This might not be exactly what you're after, but Ackerman, Beier, and Boyle (2002) wrote a paper where they factor analysed various perceptual speed tests along with other tests.
In particlar, the test you are interested in seems to be a member of the sublass of perceptual speed tests that Ackerman et al labelled "Perceptual Speed: Pattern Recognition".
They used the following tests to measure the factor.
- Finding a and t. In this test, participants scan for instances of “a” and “t” in text passages (passages were in Italian).
- Mirror Reading. In this test, participants find target words written in mirrored text.
- Summing to 10. In this test, participants circle pairs of numbers if they sum to 10.
- Finding and ¥. This test is the same as Finding a and t, except the text was random symbols.
- Canceling Symbols. In this test, participants scan a page for a single target figure among other simple target figures.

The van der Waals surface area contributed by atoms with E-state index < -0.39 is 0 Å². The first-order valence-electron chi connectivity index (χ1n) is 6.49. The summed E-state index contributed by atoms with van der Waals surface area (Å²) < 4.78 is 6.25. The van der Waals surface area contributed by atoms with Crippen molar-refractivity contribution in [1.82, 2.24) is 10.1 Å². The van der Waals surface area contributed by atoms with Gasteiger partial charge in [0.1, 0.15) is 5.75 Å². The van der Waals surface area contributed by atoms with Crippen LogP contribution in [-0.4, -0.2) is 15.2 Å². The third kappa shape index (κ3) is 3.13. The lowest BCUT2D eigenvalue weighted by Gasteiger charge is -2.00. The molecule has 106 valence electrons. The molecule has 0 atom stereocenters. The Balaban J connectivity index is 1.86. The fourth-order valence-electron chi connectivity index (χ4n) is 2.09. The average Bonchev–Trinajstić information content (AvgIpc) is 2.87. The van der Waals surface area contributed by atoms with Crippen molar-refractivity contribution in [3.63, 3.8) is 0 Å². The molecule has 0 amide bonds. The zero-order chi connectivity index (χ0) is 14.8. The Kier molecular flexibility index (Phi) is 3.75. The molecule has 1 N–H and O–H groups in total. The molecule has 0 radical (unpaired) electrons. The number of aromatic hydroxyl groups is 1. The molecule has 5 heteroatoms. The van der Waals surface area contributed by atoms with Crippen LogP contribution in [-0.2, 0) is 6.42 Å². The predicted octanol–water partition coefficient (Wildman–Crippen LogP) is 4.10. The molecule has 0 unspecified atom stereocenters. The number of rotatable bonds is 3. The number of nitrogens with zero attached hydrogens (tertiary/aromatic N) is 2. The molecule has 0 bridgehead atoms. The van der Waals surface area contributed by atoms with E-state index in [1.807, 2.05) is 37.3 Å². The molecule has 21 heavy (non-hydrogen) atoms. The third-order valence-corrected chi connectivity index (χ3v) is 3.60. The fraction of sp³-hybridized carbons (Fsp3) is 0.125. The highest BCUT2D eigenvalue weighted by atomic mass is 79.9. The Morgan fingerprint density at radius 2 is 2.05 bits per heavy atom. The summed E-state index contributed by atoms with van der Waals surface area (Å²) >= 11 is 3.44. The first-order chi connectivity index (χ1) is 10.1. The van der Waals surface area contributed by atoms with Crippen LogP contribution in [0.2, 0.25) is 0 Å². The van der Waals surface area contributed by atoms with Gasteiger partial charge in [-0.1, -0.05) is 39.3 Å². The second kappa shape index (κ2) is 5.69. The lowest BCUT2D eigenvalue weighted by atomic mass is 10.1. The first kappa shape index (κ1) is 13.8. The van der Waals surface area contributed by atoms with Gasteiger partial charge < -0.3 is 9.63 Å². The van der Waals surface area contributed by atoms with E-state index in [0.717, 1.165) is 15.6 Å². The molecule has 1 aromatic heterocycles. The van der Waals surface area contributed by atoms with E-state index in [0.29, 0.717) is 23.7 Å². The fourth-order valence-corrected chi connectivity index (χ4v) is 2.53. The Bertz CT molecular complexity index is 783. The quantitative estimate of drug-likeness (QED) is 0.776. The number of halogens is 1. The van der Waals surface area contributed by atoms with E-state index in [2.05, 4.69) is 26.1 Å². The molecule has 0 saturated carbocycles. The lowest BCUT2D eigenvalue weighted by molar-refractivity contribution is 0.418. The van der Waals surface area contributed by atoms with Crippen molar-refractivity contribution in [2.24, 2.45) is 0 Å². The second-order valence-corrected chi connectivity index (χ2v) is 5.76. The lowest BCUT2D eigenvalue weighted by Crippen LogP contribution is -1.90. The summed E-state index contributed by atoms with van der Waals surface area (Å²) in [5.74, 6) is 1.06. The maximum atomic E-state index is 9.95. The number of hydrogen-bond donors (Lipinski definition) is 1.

However, these tests were typically designed for paper and pencil administration and for measuring individual differences. I don't think they used the one-symbol for each trial approach. In particular, I remember a colleague using the Finding A's test in the Ekstrom battery.
- Ackerman, P.L. and Beier, M.E. and Boyle, M.D. (2002).
Individual differences in working memory within a nomological network of cognitive and perceptual speed abilities. Journal of Experimental Psychology: General, 131, 4, 567. PDF
- Ekstrom, R. B., French, J. W., & Harman, H. H. (1976). Manual for kit
o f factor-referenced cognitive tests. Princeton, NJ: Educational Test-